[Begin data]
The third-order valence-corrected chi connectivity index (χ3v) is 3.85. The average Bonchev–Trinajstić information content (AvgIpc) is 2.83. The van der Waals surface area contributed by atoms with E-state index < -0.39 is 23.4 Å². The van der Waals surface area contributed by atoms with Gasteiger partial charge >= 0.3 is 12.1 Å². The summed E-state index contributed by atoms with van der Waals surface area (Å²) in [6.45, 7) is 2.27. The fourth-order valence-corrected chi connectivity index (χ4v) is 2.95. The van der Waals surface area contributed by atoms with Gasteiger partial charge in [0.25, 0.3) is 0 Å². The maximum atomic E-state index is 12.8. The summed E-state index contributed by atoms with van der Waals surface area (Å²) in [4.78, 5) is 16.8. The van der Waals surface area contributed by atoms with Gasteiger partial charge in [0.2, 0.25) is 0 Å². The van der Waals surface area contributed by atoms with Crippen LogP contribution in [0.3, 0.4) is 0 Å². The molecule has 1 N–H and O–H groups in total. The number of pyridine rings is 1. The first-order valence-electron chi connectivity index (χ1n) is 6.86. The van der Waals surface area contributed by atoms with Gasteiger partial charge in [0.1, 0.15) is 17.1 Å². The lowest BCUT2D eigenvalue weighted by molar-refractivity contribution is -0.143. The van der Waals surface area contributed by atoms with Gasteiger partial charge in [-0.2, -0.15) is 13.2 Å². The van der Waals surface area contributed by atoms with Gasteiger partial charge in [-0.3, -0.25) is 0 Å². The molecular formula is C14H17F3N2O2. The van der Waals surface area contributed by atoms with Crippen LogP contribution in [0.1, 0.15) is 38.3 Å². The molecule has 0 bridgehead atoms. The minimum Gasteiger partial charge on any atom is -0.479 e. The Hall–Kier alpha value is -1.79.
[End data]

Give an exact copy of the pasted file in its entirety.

The third-order valence-corrected chi connectivity index (χ3v) is 3.85. The average Bonchev–Trinajstić information content (AvgIpc) is 2.83. The van der Waals surface area contributed by atoms with E-state index < -0.39 is 23.4 Å². The van der Waals surface area contributed by atoms with Gasteiger partial charge >= 0.3 is 12.1 Å². The summed E-state index contributed by atoms with van der Waals surface area (Å²) in [6.45, 7) is 2.27. The fourth-order valence-corrected chi connectivity index (χ4v) is 2.95. The van der Waals surface area contributed by atoms with Gasteiger partial charge in [0.25, 0.3) is 0 Å². The maximum atomic E-state index is 12.8. The summed E-state index contributed by atoms with van der Waals surface area (Å²) in [4.78, 5) is 16.8. The van der Waals surface area contributed by atoms with Gasteiger partial charge in [0.2, 0.25) is 0 Å². The van der Waals surface area contributed by atoms with Crippen LogP contribution in [0.3, 0.4) is 0 Å². The molecule has 1 N–H and O–H groups in total. The number of pyridine rings is 1. The first-order valence-electron chi connectivity index (χ1n) is 6.86. The van der Waals surface area contributed by atoms with Gasteiger partial charge in [0.1, 0.15) is 17.1 Å². The lowest BCUT2D eigenvalue weighted by molar-refractivity contribution is -0.143. The van der Waals surface area contributed by atoms with Gasteiger partial charge in [-0.2, -0.15) is 13.2 Å². The van der Waals surface area contributed by atoms with Gasteiger partial charge in [-0.3, -0.25) is 0 Å². The molecular formula is C14H17F3N2O2. The van der Waals surface area contributed by atoms with Crippen LogP contribution in [0.1, 0.15) is 38.3 Å². The molecule has 0 bridgehead atoms. The minimum Gasteiger partial charge on any atom is -0.479 e. The Hall–Kier alpha value is -1.79.